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What concentration of bleach (or Sodium hypochlorite) diluted in water is necessary to sanitize bottles?

How much time is necessary to keep the bottles immersed in the solution, or is sufficient to use a bottle washer that squirts the bleach inside of the bottles (commonly used with 'no-rinse' sanitizers like Star San, alcohol, etc)?

How much time is necessary to wait until the bottles can be used (filled) when not rinsed?

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Regarding your last question, are you implying that you will not be rinsing the bleach out, or that you are using no-rinse sanitizer? If the former, that's a really bad idea. The latter: 30 second contact time for Star-San. – Scott Mar 7 '14 at 19:07
I'm asking for many things: In general, how many time is necessary to keep bottles immersed in a bleach solution, and is enough just to splash their internal surface with a bleach solution without rinse them ? How many time to wait in booth cases (if applied) before the bottles can be used (filled with beer) ? – Luciano Mar 7 '14 at 19:28
@Scott: Just knowing that Chlorine evaporates, but not knowing how many time it takes to evaporate (almost completely), I thought about no rinsing bottles sanitized with bleach solutions. – Luciano Mar 7 '14 at 19:33
Apparently, if the concentration of bleach is correct, and pH is correct, no-rinsed bleach-based sanitizer is possible. Apparently this is backed up by Charlie Talley himself (Star San). See my answer below. – Jeff Roe Mar 20 at 19:38

5 Answers 5

up vote 5 down vote accepted

According to this page, which was linked to recently on Basic Brewing Radio's facebook page, you can make no-rinse sanitizer with:

  • bleach diluted to 80 ppm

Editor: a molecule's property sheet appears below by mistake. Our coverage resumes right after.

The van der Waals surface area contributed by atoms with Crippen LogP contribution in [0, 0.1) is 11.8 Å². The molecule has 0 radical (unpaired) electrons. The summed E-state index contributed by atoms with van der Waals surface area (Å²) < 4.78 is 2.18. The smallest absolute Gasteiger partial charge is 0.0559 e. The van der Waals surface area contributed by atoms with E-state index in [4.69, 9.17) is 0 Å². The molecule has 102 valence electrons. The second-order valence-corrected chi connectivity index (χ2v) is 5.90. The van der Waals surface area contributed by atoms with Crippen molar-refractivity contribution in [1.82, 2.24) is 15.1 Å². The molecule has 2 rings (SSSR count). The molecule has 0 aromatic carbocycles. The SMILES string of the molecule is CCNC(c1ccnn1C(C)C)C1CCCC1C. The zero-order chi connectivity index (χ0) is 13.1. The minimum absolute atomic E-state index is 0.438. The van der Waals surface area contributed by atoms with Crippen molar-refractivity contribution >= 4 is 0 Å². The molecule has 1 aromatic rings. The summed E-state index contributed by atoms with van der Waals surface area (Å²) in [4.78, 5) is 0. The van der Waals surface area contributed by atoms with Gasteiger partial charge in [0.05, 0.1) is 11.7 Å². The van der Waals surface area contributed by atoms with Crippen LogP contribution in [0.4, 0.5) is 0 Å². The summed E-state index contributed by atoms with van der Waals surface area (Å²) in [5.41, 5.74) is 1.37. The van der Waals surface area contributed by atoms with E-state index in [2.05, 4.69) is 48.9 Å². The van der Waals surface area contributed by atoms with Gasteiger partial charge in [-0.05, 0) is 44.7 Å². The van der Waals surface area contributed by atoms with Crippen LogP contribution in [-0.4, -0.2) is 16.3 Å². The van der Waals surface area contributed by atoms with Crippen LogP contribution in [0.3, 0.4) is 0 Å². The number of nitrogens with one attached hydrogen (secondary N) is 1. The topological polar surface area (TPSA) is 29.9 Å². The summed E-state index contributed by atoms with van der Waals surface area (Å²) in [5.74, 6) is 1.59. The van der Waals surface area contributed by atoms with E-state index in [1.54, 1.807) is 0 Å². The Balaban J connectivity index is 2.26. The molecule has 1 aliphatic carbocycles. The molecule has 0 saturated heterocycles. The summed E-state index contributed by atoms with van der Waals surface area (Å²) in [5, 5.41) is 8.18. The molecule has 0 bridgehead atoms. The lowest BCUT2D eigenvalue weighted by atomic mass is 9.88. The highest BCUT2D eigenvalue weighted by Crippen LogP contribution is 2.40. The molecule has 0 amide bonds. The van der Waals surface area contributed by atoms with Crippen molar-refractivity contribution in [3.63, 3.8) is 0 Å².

• an equivalent amount of white vinegar to adjust the pH (mixed in after the bleach has been mixed into the water -- do not mix full-strength bleach and vinegar directly)

This info is apparently backed up by what Charlie Talley (Mr. Star San) said on a Basic Brewing Radio episode.

This chlorine dilution calculator from Public Health Ontario tells me how to get my brand of "Ultra Disinfectant Bleach", which claims to be 8.25% sodium hypochlorite, to 80 ppm. Using all this info, it appears that I could make no-rinse solution with:

  • 20 litres of water
  • 20 ml bleach
  • 20 ml white vinegar

And apparently this only needs 30 seconds of contact time. This almost seems to good to be true, but I intend to try it.

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I read the article, very interesting. Although, the use is "just 30 seconds and just drain", should it be immersed, full filled, or just sprinkled inside bottle, while we wait some time (how long ?) to drain ? – Luciano Mar 25 at 20:14
With bottles, I think you'd want to immerse, wait 30 seconds, then drain. – Jeff Roe Mar 26 at 0:42
What about the time to drain ? Does it mean completely dry ? – Luciano Mar 26 at 13:50
No, they don't need to be completely dry. I give my bottles a shake, then hang them in a bottling tree until I'm ready for them... 30 minutes or so. Then I give them another shake when I take them off the tree. But I think the idea with any no-rinse sanitizer is that it's fine for a few drops -- even quite a few drops -- to get into the beer. – Jeff Roe Mar 26 at 15:15